Sarah Winman’s new book begins in 1944 Italy, as English troops are engaged in the push back agains the Germans. We’ve got a meeting between two unlikely friends: Evelyn Skinner a sixty-something art historian sojourning in Tuscany with fellow lesbian Margaret; and a young soldier, Ulysses Temper. Temps, as his mates call him, chances upon Evelyn and introduces her to his erudite Captain Darnley and the three discover a painting which has a big effect on the young soldier.
Oh, drop the Miss, for God’s sake, said Evelyn, sitting down next to him. My name’s Evelyn. And yours?
Ulysses! How wonderful! And is there a Penelope waiting for your return?
Nah. Just a Peggy. And I doubt she’s waiting, and he turned the ignition and the jeep pulled away.
Temps is from London’s East End, the son of a globe-maker, a fitting occupation for a man named Ulysses. He paints delicate versions of the Earth on carefully prepared spheres, but his experiences in Florence will stay with him long after his return. A chance interception of an attempted suicide will bring him back here, but not before we’ve been introduced to his fellow Eastenders who make up a kind of family, and the 1940s spin into the 1950s.
Winman creates some wonderful characters here, all of them centred on the Stoat and Parrot – the pub owned by Col, a cantankerous publican with permanent dyspepsia. Col runs through girlfriends in alphabetical order, blaming the Shakespeare-spouting parrot for the desertion of his wife. But he’s got a disabled daughter to raise, a naive innocent. Fortunately Peggy’s on hand, taking the girl under her wing along with old-timer Cress who talks to a tree and keeps an eye out for everyone.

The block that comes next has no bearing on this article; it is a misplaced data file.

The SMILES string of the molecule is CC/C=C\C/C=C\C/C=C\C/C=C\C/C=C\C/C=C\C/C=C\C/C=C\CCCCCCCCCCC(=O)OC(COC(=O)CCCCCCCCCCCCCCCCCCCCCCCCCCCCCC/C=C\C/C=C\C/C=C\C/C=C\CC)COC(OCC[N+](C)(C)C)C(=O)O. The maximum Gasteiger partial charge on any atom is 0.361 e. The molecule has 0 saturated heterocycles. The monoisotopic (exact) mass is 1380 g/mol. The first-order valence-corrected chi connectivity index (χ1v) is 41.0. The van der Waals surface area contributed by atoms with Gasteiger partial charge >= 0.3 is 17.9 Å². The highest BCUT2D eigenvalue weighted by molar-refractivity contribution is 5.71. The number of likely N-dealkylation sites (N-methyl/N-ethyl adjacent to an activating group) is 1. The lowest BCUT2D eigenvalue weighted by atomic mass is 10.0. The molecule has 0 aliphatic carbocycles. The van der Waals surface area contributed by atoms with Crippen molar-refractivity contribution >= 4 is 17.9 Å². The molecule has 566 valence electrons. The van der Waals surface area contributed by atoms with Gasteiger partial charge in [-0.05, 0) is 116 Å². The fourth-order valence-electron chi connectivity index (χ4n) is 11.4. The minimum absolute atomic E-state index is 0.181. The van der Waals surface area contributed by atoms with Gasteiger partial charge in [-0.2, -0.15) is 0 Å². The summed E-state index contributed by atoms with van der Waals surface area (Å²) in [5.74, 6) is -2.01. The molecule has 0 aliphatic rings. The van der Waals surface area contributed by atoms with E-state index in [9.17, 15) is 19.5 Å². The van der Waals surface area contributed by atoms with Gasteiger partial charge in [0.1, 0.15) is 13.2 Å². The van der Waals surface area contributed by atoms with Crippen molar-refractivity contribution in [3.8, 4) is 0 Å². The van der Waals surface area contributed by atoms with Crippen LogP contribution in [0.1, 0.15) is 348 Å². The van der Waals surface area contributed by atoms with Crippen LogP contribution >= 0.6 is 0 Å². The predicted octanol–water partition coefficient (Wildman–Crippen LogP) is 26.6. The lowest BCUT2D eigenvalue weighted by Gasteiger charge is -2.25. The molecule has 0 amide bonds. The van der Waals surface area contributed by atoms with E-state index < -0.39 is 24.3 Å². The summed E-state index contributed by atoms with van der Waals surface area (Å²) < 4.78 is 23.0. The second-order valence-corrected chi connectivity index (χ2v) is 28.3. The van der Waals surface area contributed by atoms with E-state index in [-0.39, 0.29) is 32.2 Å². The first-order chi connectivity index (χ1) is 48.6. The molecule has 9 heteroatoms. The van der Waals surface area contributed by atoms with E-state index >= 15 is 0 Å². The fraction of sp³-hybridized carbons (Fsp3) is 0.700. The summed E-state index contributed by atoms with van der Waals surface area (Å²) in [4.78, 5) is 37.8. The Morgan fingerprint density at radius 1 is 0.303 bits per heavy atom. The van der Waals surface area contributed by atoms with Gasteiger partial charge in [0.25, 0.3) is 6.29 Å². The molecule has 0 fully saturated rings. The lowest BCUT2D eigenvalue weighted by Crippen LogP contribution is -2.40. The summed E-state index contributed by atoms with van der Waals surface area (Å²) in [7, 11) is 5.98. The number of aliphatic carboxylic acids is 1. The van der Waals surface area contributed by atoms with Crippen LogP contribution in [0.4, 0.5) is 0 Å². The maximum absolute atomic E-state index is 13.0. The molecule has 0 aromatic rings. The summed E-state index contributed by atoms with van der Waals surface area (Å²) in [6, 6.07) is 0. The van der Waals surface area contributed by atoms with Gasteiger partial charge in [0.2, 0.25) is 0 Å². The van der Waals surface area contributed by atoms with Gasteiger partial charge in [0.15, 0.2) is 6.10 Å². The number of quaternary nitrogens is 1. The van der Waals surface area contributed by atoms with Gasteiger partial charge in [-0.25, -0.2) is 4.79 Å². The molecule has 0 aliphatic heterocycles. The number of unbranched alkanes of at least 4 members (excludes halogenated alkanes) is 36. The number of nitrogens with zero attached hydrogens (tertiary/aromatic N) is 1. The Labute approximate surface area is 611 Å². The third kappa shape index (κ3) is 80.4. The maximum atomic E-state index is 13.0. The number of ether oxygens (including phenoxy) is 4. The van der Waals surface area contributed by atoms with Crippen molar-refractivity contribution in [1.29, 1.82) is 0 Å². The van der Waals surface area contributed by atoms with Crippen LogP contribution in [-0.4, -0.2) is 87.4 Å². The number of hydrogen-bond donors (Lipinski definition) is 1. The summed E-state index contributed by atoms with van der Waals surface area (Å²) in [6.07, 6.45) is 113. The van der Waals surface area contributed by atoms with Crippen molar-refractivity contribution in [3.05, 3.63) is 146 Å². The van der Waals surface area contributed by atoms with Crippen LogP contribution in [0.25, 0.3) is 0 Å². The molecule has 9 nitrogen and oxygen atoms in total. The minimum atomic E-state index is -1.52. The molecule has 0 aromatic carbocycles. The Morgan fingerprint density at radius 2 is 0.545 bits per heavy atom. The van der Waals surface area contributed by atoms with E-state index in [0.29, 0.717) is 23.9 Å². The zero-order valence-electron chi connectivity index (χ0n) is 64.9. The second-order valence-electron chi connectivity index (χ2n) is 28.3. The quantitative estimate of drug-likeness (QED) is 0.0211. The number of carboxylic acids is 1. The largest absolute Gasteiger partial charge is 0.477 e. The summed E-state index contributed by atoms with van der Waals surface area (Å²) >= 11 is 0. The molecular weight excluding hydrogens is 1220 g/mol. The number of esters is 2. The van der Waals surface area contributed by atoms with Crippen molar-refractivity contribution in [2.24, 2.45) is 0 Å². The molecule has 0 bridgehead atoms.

Peggy is Ulysses’s wife – a hasty marriage brought on by the start of war, but his time away has Peggy form an attachment to American soldier, Eddie, and left her with a daughter, Alys. When Eddie fails to return, Peggy belts out her blues in song at the Stoat and Parrot, accompanied by Pete, when he’s not in a show. The reader gets enough of the gritty post-war London with it’s slow rebuild and pea-soup fogs to want better for this odd family of characters. It comes in the form of a legacy which has Ulysses, Cress and young Alys (who Ulysses loves like his own daughter) move to Florence accompanied by Claude, the parrot.
From here, the story weaves through the decades, and Ulysses makes new friends and learns to love the Italian lifestyle. He chucks out his demob suit for a sharp Italian look and Cress learns to cook pasta. Our friends from the Stoat and Parrot will drift here for visits and longer stays, watching the big world events play out – the moon landings, student demonstrations, assassinations of Martin Luther King and JFK – as the world recreates itself after the recent wars.
Still Life is a feast for the senses. The food alone in this book is worth reading it for – I pulled out an Italian cookbook destined for a second-hand fair, determined to revisit some of these classic dishes. As well as the food and wine we have sweltering summers, scented gardens, wonderful art (and poetry), the music of the day, romantic attachments of all kinds, shown with sensitivity and warmth.
I loved the characters, but particularly Ulysses, who unlike his namesake, is sensitive, charming and caring, quietly missing Peggy who he can’t seem to forget. Still Life is a lively book full of lifelike people who learn to live and love again in a wonderful new place (there’s also a quirky lack of punctuation when it comes to dialogue, which took a bit of getting used to). It’s also a hymn to Florence, and if you’ve been there before, Still Life will bring it all back for you. A book that charms on many levels, it’s a four out of five read from me.